Originally flagged as a Best Western the existing building had a strong mid-century architectural styling but had become worn and abused. Wanting to remain within that period while also enhancing the architecture the team designed a new porte cochere, stone trellis and branded glass mosaic shell as the hallmark guest entry experience. With new covered patios, a fire tower, pool lounge and wedding arbors the property was completely transformed. Also charged with renovating all the interior spaces to include the restaurant, banquette facilities and guest-rooms the property now feels like a Palm Desert spa. JCG was awarded renovation of the year from InterContinental Hotels and the design established the Gold Standard Guideline from IHG for low rise properties joining the Indigo brand of hotels.
designed while at MND
As part of the Sands Casino, JCG created the name, logo graphics and re-designed the existing bar, buffet and a la carte restaurant. Located in the re-purposed steel forging complex, the design utilized a range of metals as banding between the mix of finish materials. Millwork was layered and offset creating interest to the service line, laser cut light fixtures doubling as signage were hung at varied heights from acoustic panels and beautiful food photography showcased the buffet offerings. To soften the edge, upholstered booths were mixed with warm wood seating and colorful hand painted murals in the WPA style depicting the process of forging steel. Since its opening Steelworks has become the largest grossing concept in our clients inventory of restaurants.
Cortlandt Manor, NY
Established over 40 years ago, At the Reef had become old and outdated. JCG was hired to completely transform the restaurant to attract a new, younger customer. Having to work with the recently completed copper roof, JCG was free to change everything else. First we created the new name based on the address, and started incorporating that into exterior. The exterior was transformed with new colors and finishes as well as adding vertical square tubing in groups of nine which were randomly spaced, giving the exterior a level of playfulness. The interior was transformed creating a new bar and lounge area that opened into the main dining areas. The vaulted ceilings were filled with branded custom "9" lights which hung in clusters in the center, while the perimeter soffit glowed with chrome letters that reflected food and drink offerings.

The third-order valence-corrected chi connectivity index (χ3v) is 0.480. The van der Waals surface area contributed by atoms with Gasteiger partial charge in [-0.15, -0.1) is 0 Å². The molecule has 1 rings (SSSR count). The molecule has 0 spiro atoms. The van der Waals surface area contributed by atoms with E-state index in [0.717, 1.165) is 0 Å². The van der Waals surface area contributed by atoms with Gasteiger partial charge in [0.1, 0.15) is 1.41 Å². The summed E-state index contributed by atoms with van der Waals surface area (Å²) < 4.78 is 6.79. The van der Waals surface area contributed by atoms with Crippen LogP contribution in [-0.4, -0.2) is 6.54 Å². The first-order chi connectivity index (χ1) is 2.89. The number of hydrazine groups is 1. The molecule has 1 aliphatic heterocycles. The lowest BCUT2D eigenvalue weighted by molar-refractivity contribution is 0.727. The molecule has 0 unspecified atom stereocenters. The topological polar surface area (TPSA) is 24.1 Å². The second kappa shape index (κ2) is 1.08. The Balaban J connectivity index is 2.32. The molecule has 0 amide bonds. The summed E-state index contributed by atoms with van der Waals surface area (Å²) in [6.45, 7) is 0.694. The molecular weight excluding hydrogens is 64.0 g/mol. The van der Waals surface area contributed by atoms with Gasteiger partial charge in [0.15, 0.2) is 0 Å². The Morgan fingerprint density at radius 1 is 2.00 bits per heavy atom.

some photo's by Blueflash Commercial
Fishkill, New York
"An urban sports bar with a focus on food" was the only direction the owners had for their new restaurant. The design team had to come up with a name that not only felt urban but also slightly evoked a sports bar. "Grand Centro Grill" was the perfect balance. Not only did the team set the design direction for the interior, they also tied in the logo and restaurant graphics. On the interior, a higher grade of finishes were used and detailing became an important element to insure that the restaurant maintained an inviting dining experience. The main seating area was raised to provide some dining separation, but was kept open so everyone could still benefit from the excitement at the bar. Grand Centro has been a home run since its opening.